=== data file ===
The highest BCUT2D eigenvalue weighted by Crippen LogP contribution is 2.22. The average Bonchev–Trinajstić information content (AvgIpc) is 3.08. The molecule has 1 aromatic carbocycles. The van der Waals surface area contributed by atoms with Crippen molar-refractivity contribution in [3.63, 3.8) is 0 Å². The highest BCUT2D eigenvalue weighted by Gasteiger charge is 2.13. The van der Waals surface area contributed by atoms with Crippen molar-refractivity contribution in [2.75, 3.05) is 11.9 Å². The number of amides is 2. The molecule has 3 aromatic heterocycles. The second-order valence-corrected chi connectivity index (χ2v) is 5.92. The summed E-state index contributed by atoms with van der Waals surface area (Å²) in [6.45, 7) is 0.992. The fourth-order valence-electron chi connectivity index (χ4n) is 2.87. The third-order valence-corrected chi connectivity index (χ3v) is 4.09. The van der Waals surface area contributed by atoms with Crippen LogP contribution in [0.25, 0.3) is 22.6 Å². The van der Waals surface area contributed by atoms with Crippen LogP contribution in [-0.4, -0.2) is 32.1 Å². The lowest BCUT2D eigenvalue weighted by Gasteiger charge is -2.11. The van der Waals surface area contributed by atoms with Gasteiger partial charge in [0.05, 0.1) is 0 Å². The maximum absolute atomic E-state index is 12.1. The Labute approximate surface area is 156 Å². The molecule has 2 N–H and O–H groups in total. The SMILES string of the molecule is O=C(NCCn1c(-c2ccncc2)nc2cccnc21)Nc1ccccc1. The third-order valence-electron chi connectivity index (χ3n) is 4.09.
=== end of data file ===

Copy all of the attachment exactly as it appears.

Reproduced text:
The highest BCUT2D eigenvalue weighted by Crippen LogP contribution is 2.22. The average Bonchev–Trinajstić information content (AvgIpc) is 3.08. The molecule has 1 aromatic carbocycles. The van der Waals surface area contributed by atoms with Crippen molar-refractivity contribution in [3.63, 3.8) is 0 Å². The highest BCUT2D eigenvalue weighted by Gasteiger charge is 2.13. The van der Waals surface area contributed by atoms with Crippen molar-refractivity contribution in [2.75, 3.05) is 11.9 Å². The number of amides is 2. The molecule has 3 aromatic heterocycles. The second-order valence-corrected chi connectivity index (χ2v) is 5.92. The summed E-state index contributed by atoms with van der Waals surface area (Å²) in [6.45, 7) is 0.992. The fourth-order valence-electron chi connectivity index (χ4n) is 2.87. The third-order valence-corrected chi connectivity index (χ3v) is 4.09. The van der Waals surface area contributed by atoms with Crippen LogP contribution in [0.25, 0.3) is 22.6 Å². The van der Waals surface area contributed by atoms with Crippen LogP contribution in [-0.4, -0.2) is 32.1 Å². The lowest BCUT2D eigenvalue weighted by Gasteiger charge is -2.11. The van der Waals surface area contributed by atoms with Gasteiger partial charge in [0.05, 0.1) is 0 Å². The maximum absolute atomic E-state index is 12.1. The Labute approximate surface area is 156 Å². The molecule has 2 N–H and O–H groups in total. The SMILES string of the molecule is O=C(NCCn1c(-c2ccncc2)nc2cccnc21)Nc1ccccc1. The third-order valence-electron chi connectivity index (χ3n) is 4.09.